Gastroenterology & Hepatology

January 2021 - Volume 17, Issue 1

Overview of Current Management of Portal Hypertension

Guadalupe Garcia-Tsao, MD

Professor of Medicine
Yale University School of Medicine
New Haven, Connecticut
Chief, Digestive Diseases Section
VA-CT Healthcare System
West Haven, Connecticut


G&H  Currently, what are the most common causes of portal hypertension?

GG-T  Portal hypertension is high pressure in the portal vein, which is the vein that carries blood to the liver. By far, the most common cause of portal hypertension is cirrhosis. Normally, the liver is a soft organ, and blood flows through it very easily. With cirrhosis, the liver becomes hard and blood cannot flow easily, so it backs up and pressure increases in the portal vein. 

The second most common cause is portal vein thrombosis, when there is a clot in a part of the portal vein before the liver. This results in a prehepatic type of portal hypertension. The liver is healthy, but the clot is an obstruction, and pressure increases in the portion of the portal vein that is proximal to the clot. In cirrhosis, the obstruction is the liver itself.

G&H  How do patients with portal hypertension typically present? 

GG-T  A typical presentation involves varices or variceal bleeding. Vessels in the esophagus, known as varices, normally carry blood into the portal system, but with portal hypertension, these vessels enlarge and carry blood away from the portal vein. These vessels may rupture, causing the patient to vomit blood. A more common, but more ominous, presentation of cirrhosis with portal hypertension is the development of fluid in the abdomen, referred to as ascites. Once the patient presents with variceal bleeding or ascites, the patient’s cirrhosis has decompensated. 

G&H  How is portal hypertension currently measured?

GG-T  All of the research to date has measured portal pressure by determining the hepatic venous pressure gradient (HVPG), although this approach is invasive. A needle is placed in the jugular vein, and pressure is measured in the liver sinusoids. This indirect measure is used because accessing the portal vein directly is very difficult.

G&H  What is the current understanding of clinically significant portal hypertension? 

GG-T  Clinically significant portal hypertension is defined as an HVPG equal to or higher than 10
mm Hg, mild portal hypertension as 6 to less than 10 mm Hg, and normal pressure as 3 to 5 mm Hg. Patients with mild portal hypertension are unlikely to decompensate, whereas patients with clinically significant portal hypertension are more likely to decompensate (ie, they develop ascites; bleed from varices; or develop encephalopathy, which is when ammonia is not cleared by the liver because it escapes through collateral veins, causing the patient to become confused).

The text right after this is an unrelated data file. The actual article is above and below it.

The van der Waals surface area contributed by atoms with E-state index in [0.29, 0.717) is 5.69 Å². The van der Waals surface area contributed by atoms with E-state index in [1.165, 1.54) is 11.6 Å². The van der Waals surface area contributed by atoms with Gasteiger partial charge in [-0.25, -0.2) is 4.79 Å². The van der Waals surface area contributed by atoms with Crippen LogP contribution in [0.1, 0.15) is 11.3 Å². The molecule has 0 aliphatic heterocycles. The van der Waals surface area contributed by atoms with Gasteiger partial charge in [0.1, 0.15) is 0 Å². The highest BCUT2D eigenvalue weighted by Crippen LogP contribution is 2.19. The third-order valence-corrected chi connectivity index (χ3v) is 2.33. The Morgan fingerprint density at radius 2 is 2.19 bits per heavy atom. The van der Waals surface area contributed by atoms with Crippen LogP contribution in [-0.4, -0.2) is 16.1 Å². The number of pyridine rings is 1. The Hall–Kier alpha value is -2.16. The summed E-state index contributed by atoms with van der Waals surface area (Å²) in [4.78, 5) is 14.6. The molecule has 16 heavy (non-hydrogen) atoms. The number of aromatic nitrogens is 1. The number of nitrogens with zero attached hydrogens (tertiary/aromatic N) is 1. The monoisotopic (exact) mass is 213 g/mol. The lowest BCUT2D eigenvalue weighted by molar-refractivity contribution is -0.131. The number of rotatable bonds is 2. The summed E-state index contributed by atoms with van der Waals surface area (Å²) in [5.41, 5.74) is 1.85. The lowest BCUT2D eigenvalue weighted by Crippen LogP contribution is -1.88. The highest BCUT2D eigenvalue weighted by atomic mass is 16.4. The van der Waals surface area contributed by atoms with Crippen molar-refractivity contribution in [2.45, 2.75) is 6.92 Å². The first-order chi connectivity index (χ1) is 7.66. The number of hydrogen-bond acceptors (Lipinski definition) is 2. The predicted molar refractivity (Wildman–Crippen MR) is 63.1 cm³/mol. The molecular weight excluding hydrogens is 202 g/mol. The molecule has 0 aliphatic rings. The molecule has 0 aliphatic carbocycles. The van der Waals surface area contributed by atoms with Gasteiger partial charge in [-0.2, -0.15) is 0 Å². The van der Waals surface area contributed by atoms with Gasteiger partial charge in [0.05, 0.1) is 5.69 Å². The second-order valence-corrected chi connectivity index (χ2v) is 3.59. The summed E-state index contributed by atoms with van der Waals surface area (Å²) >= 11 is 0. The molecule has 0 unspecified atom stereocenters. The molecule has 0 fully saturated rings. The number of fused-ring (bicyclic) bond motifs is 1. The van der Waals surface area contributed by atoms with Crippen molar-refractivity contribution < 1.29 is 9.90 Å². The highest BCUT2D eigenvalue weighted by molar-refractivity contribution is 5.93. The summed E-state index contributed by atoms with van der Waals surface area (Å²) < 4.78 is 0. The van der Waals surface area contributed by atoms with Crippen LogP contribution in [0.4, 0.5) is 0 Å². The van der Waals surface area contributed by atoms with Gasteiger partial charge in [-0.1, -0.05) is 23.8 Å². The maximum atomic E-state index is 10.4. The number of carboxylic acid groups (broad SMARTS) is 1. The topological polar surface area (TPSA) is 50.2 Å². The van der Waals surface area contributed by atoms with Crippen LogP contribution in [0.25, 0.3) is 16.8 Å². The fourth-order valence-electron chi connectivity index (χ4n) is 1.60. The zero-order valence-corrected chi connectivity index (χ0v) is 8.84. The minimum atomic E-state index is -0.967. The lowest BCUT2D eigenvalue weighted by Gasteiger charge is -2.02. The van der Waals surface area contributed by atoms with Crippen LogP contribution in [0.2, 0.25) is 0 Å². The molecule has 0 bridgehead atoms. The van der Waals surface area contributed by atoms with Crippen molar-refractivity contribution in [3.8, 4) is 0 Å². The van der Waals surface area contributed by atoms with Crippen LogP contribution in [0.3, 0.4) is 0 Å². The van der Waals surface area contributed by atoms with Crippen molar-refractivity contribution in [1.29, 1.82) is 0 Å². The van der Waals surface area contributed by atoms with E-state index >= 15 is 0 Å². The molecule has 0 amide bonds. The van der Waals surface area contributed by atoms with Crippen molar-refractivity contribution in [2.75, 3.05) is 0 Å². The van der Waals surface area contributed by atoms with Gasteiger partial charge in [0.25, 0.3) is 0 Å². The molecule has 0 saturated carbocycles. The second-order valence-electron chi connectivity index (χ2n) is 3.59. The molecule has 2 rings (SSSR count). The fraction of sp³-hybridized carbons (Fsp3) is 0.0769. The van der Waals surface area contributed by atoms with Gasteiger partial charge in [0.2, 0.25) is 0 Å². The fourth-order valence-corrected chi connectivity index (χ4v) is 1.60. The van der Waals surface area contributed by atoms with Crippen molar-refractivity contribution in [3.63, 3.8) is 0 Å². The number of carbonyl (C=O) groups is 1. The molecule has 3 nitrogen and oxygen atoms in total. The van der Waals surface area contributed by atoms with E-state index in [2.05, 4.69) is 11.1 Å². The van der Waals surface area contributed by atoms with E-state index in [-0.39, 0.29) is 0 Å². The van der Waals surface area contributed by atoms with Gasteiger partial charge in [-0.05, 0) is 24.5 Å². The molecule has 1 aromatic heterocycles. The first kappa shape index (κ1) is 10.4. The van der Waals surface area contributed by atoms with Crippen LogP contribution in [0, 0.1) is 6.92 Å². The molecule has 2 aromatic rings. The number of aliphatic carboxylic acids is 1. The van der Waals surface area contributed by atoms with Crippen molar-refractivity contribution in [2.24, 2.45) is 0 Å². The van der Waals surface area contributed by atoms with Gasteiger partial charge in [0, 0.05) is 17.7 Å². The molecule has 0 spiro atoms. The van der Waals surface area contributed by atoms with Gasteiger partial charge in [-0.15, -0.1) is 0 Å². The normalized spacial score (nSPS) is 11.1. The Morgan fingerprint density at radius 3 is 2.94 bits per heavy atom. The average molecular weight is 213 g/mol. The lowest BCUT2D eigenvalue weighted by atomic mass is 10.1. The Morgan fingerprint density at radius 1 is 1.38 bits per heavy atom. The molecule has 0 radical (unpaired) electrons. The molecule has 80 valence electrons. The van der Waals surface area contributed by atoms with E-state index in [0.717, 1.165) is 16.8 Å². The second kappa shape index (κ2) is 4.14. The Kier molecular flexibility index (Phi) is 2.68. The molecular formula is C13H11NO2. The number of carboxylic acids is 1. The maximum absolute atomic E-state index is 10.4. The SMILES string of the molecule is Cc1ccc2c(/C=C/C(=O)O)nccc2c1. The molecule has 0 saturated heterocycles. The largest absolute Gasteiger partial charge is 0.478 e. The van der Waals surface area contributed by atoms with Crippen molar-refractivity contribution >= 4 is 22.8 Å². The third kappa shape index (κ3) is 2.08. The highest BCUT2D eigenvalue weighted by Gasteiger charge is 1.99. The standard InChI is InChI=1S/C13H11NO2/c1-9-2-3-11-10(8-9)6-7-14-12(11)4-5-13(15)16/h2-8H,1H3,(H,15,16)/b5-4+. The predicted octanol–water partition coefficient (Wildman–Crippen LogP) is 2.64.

G&H  Have there been any recent changes in the treatment paradigm of patients with cirrhosis and portal hypertension? 

GG-T  There may now be a new treatment approach. In the past, when cirrhosis was diagnosed, the next step was to perform an endoscopy to determine whether the patient had varices. Patients with large varices were treated via banding of the varices or with nonselective beta blockers because the varices were likely to bleed. The main goal was to prevent variceal hemorrhage, and no measures were used to prevent the other 2 decompensating events, ascites or encephalopathy. A seminal randomized, placebo-controlled study was published last year, the PREDESCI trial, which showed that nonselective beta blockers prevent decompensation (mainly ascites) in patients with clinically significant portal hypertension. This concept will likely lead to a paradigm shift. Now, when a diagnosis of cirrhosis is made, the next step is to determine whether the patient has clinically significant portal hypertension and, if so, to start nonselective beta blockers to prevent decompensation. 

G&H  How effective are nonselective beta blockers in patients with portal hypertension?

GG-T  These agents are very effective, although they do not decrease portal pressure in all patients. In the
PREDESCI trial, investigators used the beta blockers propranolol and carvedilol and adjusted their doses based on heart rate and blood pressure. Carvedilol is a much more potent nonselective beta blocker because it has additional alpha-adrenergic blocking effects. In the trial, one-third of patients received carvedilol, while two-thirds received propranolol. Patients who received carvedilol had a greater portal pressure–reducing effect and had better outcomes. 

G&H  What have other studies reported thus far regarding which nonselective beta blocker is most effective in this setting?

GG-T  Several investigational studies have shown that carvedilol is more effective than propranolol at lowering HVPG. However, carvedilol lowers the mean arterial pressure much more than propranolol. Thus, if an individual taking carvedilol has low blood pressure, as is often the case with a decompensated patient, he or she is more likely to become hypotensive. This is the main concern with using carvedilol. On the other hand, there is no issue with carvedilol use in compensated patients, as their blood pressure is typically normal.